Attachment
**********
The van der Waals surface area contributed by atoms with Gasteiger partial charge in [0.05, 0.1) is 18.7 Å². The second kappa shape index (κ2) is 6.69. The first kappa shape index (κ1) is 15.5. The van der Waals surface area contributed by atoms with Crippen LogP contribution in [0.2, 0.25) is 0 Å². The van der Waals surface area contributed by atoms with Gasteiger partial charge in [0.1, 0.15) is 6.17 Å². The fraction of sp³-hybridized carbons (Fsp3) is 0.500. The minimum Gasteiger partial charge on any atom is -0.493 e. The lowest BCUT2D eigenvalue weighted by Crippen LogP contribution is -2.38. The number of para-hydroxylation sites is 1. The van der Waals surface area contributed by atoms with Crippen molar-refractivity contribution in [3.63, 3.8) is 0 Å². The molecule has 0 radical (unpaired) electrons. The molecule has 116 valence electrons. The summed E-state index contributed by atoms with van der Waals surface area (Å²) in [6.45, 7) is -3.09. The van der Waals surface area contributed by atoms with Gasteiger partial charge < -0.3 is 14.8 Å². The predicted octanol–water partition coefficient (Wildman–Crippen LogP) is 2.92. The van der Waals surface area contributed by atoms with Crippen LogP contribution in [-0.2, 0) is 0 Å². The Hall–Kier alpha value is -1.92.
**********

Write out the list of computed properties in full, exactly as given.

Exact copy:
The van der Waals surface area contributed by atoms with Gasteiger partial charge in [0.05, 0.1) is 18.7 Å². The second kappa shape index (κ2) is 6.69. The first kappa shape index (κ1) is 15.5. The van der Waals surface area contributed by atoms with Crippen LogP contribution in [0.2, 0.25) is 0 Å². The van der Waals surface area contributed by atoms with Gasteiger partial charge in [0.1, 0.15) is 6.17 Å². The fraction of sp³-hybridized carbons (Fsp3) is 0.500. The minimum Gasteiger partial charge on any atom is -0.493 e. The lowest BCUT2D eigenvalue weighted by Crippen LogP contribution is -2.38. The number of para-hydroxylation sites is 1. The van der Waals surface area contributed by atoms with Crippen molar-refractivity contribution in [3.63, 3.8) is 0 Å². The molecule has 0 radical (unpaired) electrons. The molecule has 116 valence electrons. The summed E-state index contributed by atoms with van der Waals surface area (Å²) in [6.45, 7) is -3.09. The van der Waals surface area contributed by atoms with Gasteiger partial charge < -0.3 is 14.8 Å². The predicted octanol–water partition coefficient (Wildman–Crippen LogP) is 2.92. The van der Waals surface area contributed by atoms with Crippen LogP contribution in [-0.2, 0) is 0 Å². The Hall–Kier alpha value is -1.92.